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Citroen Is a Little More Serious

#Peugeot #oem #PSAPeugeotCitroen


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Although the forthcoming Geneva auto show is a place where vehicle manufacturers are going to be debuting some rather, um, elaborate vehicle designs, in some cases the automotive versions of the women’s hats worn at the Kentucky Derby, PSA/Peugeot Citroen is pretty much in a position whereby it needs to have some volume, saleable sheet metal on the market rather than flights of fancy.

After all, with China’s Dongfeng and the French government kicking in serious money to keep the lights on for the 214-year-old company, it needs to start making some Euros, Yuan, or whatever.


Admittedly, from a Detroit perspective, some of the things that Citroen puts out as “regular” production cars tend to be somewhat. . .innovative. Take, for example, the door treatment on the Cactus, a newly developed compact (102-in. wheelbase, 163.8-in. length, 68.11-in. width, 58.27-in. height).

While that might just look like a graphic treatment, the “Airbump” (available in black, gray, dune, and chocolate) is actually a thermoplastic polyurethane piece with air-filled pockets that are meant to reduce door dings.

In addition to the Cactus, they’re rolling out with a car based on the first production execution of its EMP2 (i.e., Efficient Modular Platform 2) platform, the C4 Picasso.


There are four major modules, the subframe, running gear, powertrain, and electric and electronic architecture. From a cost standpoint, the company says that these modules represent about 60% of the price of a vehicle (note they didn’t say the cost of building a vehicle, so depending on the margins, that number could move around).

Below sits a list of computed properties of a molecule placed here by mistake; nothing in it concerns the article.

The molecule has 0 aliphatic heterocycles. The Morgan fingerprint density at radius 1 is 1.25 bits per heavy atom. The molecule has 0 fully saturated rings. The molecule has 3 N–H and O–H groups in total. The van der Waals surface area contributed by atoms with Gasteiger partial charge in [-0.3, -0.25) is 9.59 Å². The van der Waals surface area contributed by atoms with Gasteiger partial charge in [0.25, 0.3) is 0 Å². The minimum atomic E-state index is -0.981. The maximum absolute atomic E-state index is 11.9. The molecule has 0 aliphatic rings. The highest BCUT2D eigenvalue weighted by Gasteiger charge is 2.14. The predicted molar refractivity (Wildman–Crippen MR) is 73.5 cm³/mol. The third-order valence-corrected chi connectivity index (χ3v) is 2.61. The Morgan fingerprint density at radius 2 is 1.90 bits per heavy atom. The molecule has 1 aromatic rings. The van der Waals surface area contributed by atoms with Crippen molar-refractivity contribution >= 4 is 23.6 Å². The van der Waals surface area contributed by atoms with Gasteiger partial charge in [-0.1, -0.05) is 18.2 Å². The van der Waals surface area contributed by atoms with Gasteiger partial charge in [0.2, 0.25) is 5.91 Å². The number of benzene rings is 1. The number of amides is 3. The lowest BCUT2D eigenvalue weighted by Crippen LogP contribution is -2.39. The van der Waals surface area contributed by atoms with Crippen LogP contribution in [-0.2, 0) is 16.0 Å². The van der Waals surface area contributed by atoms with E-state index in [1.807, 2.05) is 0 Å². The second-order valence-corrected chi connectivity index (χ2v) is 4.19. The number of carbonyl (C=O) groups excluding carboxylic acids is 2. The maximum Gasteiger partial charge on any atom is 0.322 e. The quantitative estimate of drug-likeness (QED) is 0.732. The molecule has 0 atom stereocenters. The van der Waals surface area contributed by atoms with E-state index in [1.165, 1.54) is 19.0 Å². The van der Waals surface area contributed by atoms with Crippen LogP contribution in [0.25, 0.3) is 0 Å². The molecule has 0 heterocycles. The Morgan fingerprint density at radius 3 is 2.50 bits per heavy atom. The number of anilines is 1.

EMP2 will be used on future C- and D-segment vehicles built by PSA Peugeot Citroen, and the company anticipates it will account for about 50% of all cars that it builds.

One interesting aspect of the C4 Picasso is that it is 140 kg (308.6 lb.) lighter than a comparable outgoing model. That’s approximately a 10% reduction in mass. About have the weight was saved through the use of high- and ultra-high strength steels, aluminum, and composite materials.


And speaking of production and China, it is launching the DS 5LS, a C-segment car, which is the second DS model in the company’s lineup, which is also the second car that it is building in its Shenzhen plant. The company will add a third Chinese built model later this year, an SUV.



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